Aeroflot will retain its so-called royalty, or overflight, fees it levies on airlines flying nonstop across Russia after 2014, when they were previously expected to be canceled, Deputy Transportation Minister Valery Okulov said Wednesday.
"There are agreements between Russia and the European Union to change the way the royalty is levied on trans-Siberian flights to make them more appropriate and transparent, but they will not be fully cancelled," he said, Itar-Tass reported.
Okulov also said the overflight fees system was a subject of negotiations between Russia's aviation authorities and EU member countries.
But an unidentified source at the Transportation Ministry earlier told Vedomosti that starting from 2014 a state corporation that oversees civil aviation flights would start to receive overflight fees instead of Aeroflot.
Russia's flag carrier has so far kept the monopoly right it had since the Soviet era to levy fees on foreign airlines for flying over the territory of the country nonstop from Europe to Asia.
Aeroflot does not disclose how much exactly it gets in overflight fees, but experts estimate the airline receives $200 million in such payments per year on average.
“Overflight fees make up a significant part of the company’s net profit,” said Andrei Rozhkov, a senior analyst at Metropol. “Without them, Aeroflot would report either zero net profit or even a slight loss, considering its current results.”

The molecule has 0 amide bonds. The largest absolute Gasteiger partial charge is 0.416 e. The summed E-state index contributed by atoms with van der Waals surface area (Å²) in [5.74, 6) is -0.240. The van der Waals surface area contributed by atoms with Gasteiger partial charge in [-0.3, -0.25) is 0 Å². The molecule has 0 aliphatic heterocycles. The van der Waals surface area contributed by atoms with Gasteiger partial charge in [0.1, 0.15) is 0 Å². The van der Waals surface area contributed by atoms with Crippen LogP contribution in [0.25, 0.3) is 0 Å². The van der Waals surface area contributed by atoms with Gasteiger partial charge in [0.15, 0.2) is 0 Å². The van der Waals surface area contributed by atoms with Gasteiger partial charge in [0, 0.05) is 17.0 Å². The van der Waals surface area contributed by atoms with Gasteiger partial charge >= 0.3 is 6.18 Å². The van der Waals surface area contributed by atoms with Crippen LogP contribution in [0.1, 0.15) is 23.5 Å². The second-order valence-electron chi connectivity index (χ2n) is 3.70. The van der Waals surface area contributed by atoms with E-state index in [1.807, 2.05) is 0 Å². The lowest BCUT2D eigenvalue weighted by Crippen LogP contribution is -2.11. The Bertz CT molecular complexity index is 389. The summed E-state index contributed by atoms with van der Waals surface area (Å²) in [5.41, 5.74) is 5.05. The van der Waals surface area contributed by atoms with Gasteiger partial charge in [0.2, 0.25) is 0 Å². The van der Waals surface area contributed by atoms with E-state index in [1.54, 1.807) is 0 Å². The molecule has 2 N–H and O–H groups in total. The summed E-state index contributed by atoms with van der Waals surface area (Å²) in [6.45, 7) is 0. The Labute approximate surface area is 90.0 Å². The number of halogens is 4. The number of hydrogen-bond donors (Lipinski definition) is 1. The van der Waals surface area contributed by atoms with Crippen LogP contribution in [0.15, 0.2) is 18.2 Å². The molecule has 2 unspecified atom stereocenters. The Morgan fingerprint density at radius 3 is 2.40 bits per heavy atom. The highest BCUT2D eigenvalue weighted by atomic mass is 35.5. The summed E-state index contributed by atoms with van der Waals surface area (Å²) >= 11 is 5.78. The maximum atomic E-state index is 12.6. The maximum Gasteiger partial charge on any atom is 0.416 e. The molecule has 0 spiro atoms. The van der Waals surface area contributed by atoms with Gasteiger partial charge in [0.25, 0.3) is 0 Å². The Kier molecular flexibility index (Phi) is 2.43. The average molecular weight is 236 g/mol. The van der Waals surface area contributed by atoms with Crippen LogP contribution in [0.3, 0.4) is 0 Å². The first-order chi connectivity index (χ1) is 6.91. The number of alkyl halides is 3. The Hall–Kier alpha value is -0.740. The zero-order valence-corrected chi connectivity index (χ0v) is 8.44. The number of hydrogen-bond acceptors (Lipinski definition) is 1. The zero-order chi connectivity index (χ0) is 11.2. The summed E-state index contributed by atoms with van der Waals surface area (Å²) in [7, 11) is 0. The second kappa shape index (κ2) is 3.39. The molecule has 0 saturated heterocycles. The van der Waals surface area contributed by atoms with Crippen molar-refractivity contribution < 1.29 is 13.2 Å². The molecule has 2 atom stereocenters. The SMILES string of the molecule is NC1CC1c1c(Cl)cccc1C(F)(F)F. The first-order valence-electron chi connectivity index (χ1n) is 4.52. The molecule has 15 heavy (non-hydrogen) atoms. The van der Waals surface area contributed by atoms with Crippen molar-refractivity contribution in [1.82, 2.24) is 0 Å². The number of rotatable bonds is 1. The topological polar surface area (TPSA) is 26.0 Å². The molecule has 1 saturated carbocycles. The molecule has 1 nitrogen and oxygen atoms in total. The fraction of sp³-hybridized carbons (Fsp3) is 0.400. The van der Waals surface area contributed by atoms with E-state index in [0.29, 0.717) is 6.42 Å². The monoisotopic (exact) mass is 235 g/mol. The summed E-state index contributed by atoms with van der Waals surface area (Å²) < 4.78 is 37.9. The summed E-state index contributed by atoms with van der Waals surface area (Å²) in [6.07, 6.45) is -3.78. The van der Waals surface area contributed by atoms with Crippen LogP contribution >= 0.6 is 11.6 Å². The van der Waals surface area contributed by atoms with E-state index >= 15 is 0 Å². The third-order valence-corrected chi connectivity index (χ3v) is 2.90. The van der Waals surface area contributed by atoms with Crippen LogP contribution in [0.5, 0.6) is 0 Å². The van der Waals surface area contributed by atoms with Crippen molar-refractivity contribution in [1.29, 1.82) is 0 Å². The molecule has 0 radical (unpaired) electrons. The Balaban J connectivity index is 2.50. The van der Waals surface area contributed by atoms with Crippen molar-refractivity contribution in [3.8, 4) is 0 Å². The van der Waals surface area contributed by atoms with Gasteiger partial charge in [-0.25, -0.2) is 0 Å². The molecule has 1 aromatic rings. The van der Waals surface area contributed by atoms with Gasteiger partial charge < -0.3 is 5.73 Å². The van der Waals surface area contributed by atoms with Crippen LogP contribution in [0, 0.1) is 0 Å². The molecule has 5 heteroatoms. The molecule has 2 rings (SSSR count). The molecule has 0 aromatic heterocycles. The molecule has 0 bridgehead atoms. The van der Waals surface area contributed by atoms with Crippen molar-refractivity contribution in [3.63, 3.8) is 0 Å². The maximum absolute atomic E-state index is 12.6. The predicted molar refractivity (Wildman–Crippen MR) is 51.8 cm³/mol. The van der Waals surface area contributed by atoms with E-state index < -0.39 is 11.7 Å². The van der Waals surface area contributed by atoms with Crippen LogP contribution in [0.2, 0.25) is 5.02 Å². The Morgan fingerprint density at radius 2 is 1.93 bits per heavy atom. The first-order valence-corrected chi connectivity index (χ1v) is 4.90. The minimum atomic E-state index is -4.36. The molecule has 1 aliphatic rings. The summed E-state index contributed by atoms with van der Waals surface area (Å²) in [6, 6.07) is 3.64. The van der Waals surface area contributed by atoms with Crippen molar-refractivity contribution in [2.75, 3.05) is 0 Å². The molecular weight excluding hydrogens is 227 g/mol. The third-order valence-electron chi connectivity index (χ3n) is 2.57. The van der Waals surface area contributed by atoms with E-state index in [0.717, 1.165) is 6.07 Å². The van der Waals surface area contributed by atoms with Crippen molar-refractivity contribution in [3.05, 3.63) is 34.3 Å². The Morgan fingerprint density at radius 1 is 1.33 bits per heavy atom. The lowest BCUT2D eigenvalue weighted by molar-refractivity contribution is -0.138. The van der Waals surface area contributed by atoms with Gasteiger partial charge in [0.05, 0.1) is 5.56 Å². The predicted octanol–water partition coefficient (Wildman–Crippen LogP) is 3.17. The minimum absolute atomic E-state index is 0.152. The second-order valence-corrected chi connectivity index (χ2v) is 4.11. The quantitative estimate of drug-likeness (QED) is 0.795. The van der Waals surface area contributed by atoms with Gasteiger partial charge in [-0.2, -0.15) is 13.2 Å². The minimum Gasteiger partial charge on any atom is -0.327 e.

In 2012, Aeroflot reported a net profit of 4.9 billion rubles ($146 million) under International Financial Reporting Standards.
The EU has long been insisting on canceling the royalties because it views them as discriminating against European airlines.
The European Commission earlier even threatened legal action against several EU member states that concluded agreements to pay royalty fees for trans-Siberian flights.
Before being admitted to the World Trade Organization, Russia promised to gradually decrease the amount of overflight fees until they were fully canceled starting from 2014.
"Russia has agreed to undertake international obligations, which means no trans-Siberian flight will be subject to royalty fees starting from 2014," a spokesman for the EU representative office in Russia said, Itar-Tass reported.
The WTO documents did not specify how the overflight fees should be levied, Andrei Rozhkov of Metropol said. "They only implied that the fees will not be levied on new routes, but that just means that the ones paid by airlines before will remain."
Okulov said the results of the negotiations with the EU on overflight fees would depend on how much foreign airlines would be charged for fuel emissions under Europe's Emissions Trading System.
It seems that the government does not have a single position on how to levy overflight fees on foreign airlines, experts said.
"On the one hand, these fees are a tool for putting pressure on the European Union, which plans to start charging all airlines for fuel emissions next year," Rozhkov said. "On the other hand, the Russian government has declared plans to sell part of its stake in Aeroflot, which means that it is unlikely that the royalty fees will be lifted as it would mean a loss of capitalization for the company prior to the sale."